It isn’t just Ti’s Global Freight Forwarding 2016 report highlights that the next few years could see root and branch changes in the composition of the industry as new market entrants, such as Amazon, eye up opportunities and efficiency savings.

  • Japan Post has responded to the expansion of the e-commerce market by developing new services and acquiring Toll Holdings Limited
  • UPS has developed its cross-border e-commerce services, offering consumers in 100 countries the ability to shop online in the US and UK as if they were shopping in their own country
  • XPO Logistics has developed a presence in e-commerce logistics via acquisition and serves customers through its Last Mile and Logistics Divisions.


Q3. How will logistics service providers answer the demand for Consumer Packaged Goods services in emerging markets? Do you expect to see older or newer service providers dominate this market, or a mixture of both? (LN)

It is a common perception in the CPG market that ‘emerging markets’ provide the growth for the CPG sector in the medium-term. These markets have, in many cases, achieved a level of income per head that places them in the ‘global middle-class’. However, the rise in prosperity in emerging markets should not be exaggerated, with the market largely oriented to selling ‘staples’: basic items at a very low price. Not all emerging markets are so simple. China and parts of Southeast Asia are much more developed, whilst India and even Brazil are markets still very much focused on selling basic items. 

One of the major problems that the CPG sector faces in emerging markets is the poor efficiency of logistics. Transport is often expensive and high quality warehousing can be scarce. The major CPG producers are in the early stages of heavy investment in most emerging markets. This includes the construction of both manufacturing and warehousing infrastructure.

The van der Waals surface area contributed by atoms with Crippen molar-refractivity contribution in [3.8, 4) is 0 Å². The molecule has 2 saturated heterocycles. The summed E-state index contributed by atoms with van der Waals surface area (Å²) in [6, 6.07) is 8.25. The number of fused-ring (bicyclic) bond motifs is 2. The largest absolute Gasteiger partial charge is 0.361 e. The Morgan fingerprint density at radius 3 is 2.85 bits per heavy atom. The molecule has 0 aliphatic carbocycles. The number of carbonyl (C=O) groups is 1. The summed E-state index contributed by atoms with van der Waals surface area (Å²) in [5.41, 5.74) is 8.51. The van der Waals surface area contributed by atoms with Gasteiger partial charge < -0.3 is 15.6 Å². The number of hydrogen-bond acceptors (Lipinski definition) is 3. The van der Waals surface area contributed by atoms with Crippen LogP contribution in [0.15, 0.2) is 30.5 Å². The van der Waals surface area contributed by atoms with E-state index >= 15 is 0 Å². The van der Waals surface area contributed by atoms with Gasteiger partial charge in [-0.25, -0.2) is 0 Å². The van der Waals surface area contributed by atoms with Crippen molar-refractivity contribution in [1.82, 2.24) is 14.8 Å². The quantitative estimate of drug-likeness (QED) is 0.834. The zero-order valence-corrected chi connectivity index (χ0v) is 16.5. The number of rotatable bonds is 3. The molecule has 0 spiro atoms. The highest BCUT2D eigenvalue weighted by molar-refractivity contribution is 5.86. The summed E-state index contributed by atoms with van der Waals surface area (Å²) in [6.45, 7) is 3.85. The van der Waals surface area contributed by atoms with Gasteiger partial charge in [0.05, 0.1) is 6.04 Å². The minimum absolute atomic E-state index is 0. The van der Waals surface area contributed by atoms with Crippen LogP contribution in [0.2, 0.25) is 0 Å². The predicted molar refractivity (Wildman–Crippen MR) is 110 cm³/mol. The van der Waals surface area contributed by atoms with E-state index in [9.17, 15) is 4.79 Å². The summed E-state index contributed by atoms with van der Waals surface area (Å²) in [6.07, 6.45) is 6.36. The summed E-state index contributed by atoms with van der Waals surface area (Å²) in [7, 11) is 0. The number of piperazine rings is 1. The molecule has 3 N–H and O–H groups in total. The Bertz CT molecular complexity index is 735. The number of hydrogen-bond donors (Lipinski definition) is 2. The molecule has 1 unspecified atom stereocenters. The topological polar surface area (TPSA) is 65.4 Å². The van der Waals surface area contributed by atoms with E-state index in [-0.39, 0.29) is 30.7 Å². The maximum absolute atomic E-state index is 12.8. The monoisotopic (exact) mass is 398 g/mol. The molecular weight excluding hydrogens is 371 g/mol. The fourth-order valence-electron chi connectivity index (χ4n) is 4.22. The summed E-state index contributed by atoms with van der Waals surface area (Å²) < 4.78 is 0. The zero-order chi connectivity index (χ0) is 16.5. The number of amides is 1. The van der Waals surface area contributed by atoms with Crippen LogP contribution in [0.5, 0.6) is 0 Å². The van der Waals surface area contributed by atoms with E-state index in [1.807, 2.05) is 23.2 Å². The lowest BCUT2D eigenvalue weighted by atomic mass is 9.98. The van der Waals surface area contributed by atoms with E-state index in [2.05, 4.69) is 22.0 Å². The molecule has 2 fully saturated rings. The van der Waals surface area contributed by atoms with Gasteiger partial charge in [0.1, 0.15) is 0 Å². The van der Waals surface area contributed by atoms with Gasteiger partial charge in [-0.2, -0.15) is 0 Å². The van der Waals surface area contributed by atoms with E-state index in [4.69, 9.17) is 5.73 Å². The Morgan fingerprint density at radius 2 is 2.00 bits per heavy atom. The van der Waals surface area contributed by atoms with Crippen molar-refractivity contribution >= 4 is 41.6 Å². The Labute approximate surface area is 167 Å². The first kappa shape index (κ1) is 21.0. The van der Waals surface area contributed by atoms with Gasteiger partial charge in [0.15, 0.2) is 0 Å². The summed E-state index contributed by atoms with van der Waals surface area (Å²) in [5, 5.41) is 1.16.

The growth of CPG sales is a major opportunity for large logistics service providers who are able to operate in these difficult markets, and who have the capital to acquire large and complex distribution centres that offer even the largest CPG companies the depth of service they need.



As we can see from the answers provided, the global logistics industry is greatly benefiting from the accessibility offered by cloud computing technology. Both new and existing businesses are taking advantage of new opportunities arising from technological advancements, and established logistics service providers are expanding their operations to answer the demand for e-commerce services. Further growth awaits the logistics service providers who take the risk of investing in emerging markets.  

Remember to check back tomorrow for part 2 of this Q&A, where we’ll discuss the influence of UAVs on the market and the threats such technology faces.

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Published by Research and Markets